Mixing icky with sticky is always a tough balancing act for comedy filmmakers, but maybe Minnesotans are just better at hitting the sickie-sweet spot.
The new movie Cedar Rapids, in which Ed Helms makes a stab at flipping Willie Loman’s script as a pie-eyed insurance salesman from the boondocks , joins a long string of cracked comic looks at the loveable perseverance of those who live in our deep pocket within Flyover Country.
As the stalwart Tim Lippe, Helms heads up an impressive cast of comedians and character actors, all of whom do their best to find the humanity within what, at times, seems like a pretty oppressively provincial stretch of turf.
Lippe is a perpetual second-stringer at BrownStar Insurance, constantly basking in the shadow of Roger Lemke . And I do mean “basking,” as he seems tickled just to even be working in the same room as an agent with as much sparkle.
When Lemke accidentally dies in a sexual situation everyone in town finds shocking, Lippe is recruited by his disturbingly obsequious boss Bill Krogstad to head out to the bright lights of the titular big city for the annual convention.
His task: to continue Lemke’s unprecedented streak of “Two Diamond Award” wins. Which may be the least of problems for the man who makes The 40 Year Old Virgin look worldly and cultured. Lippe can only just barely keep his cool as he starts networking with the hotshots from places like, say, Rochester — people like the heavy boozing Dean Ziegler .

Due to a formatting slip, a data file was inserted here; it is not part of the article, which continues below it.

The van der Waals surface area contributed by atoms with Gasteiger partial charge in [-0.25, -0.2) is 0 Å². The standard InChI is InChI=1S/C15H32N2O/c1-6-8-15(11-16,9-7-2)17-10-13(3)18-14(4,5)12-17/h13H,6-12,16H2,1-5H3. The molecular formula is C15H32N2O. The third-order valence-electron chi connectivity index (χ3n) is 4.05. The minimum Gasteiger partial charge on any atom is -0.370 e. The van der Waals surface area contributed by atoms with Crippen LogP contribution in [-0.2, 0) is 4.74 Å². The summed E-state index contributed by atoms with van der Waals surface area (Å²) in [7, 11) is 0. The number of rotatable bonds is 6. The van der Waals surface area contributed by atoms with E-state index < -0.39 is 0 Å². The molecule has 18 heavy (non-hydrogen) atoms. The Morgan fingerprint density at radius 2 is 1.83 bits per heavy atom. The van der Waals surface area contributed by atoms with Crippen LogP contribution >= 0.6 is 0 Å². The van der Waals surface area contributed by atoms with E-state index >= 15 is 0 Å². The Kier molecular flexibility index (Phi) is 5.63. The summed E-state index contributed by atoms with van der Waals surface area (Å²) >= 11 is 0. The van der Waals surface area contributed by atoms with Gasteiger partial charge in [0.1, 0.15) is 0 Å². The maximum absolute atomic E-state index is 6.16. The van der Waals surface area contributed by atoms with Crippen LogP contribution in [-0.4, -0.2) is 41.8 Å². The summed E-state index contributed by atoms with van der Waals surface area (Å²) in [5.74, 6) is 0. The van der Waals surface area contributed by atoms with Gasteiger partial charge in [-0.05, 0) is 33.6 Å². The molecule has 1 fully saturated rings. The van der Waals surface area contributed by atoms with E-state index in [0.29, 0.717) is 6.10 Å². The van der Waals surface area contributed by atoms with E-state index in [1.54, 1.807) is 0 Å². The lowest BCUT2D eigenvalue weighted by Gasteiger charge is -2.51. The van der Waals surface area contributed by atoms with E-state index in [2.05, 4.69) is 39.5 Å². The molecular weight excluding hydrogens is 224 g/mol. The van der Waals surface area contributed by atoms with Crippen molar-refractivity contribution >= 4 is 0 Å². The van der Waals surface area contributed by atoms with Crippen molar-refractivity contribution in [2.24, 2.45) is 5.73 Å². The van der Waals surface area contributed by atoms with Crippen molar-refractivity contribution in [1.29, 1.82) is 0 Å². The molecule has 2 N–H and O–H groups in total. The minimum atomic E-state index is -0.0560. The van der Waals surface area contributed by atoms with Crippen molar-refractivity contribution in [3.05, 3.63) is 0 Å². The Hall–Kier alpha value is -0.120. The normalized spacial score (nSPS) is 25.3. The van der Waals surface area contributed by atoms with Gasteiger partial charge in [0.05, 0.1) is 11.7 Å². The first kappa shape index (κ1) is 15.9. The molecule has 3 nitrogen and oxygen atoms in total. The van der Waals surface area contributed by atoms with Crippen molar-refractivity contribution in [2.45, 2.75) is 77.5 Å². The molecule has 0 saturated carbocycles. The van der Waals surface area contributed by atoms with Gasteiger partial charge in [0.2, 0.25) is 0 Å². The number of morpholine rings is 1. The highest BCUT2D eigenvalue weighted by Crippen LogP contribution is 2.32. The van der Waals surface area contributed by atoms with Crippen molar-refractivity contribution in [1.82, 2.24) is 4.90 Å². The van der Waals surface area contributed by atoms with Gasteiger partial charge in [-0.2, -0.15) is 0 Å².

In the wrong hands, Cedar Rapids could’ve lapsed into harsh condescension, shooting small fish in a big pond. But Minnesotan filmmakers Phil Johnston and Jim Burke impress upon the proceedings an intuitive sense for how our people react to coastal relocation.
You could almost reason that producer Burke and screenwriter Johnston understand Lippe’s awe at the shock of discovering an overwhelming urban playground. They themselves did it on a much larger scale when they left the nest of the Twin Cities to head out to Los Angeles.
“We’re all Midwesterners, so there’s something about that that unconsciously allows you to see the world through that lens. We all felt like these characters should be treated with affection, and not looked down upon,” said Burke, adding that there’s something to be said for the outsider perspective. “Sometimes you can see something a little bit more clearly when you are from a place that couldn’t be further away.”
And yet, perhaps being from here gave them license to poke some fun at the social mores of our environment, much in the same manner as the brothers Coen did with Fargo, which was cited by both Burke and Johnston as perhaps their favorite of all Minnesota movies.
“We’re all slightly subversive,” said Burke.
You think? Cedar Rapids revels in uncomfortable, raw, occasionally perverted human behavior in a way that, thanks to Reilly’s force-of-nature performance, verges on cathartic.
“Here’s what I’ve said to my mother repeatedly,” said Johnston. “Real life is X-rated, with swearing and nudity. There is no killing, though, in real life. … So I actually think what we would consider perverted comedy is actually very sweet, a part of everyday life.”
Johnston’s script embodies that perfectly. The first 15 minutes of Cedar Rapids are almost painfully cloistered. When Reilly’s Deanzie arrives, it’s a full-throttle, full-release relief to come upon someone who’s Minnesota filter is clearly out of working order.
But Cedar Rapids wouldn’t be nearly as effective if Johnston wasn’t also so attuned to the way people in the Midwest say things so that they don’t have to say other things, and how that duality can lead to some of the most uncharacteristically impolite, Minnesota Not-Nice humor.
“Maybe it’s the long winters,” Johnston joked.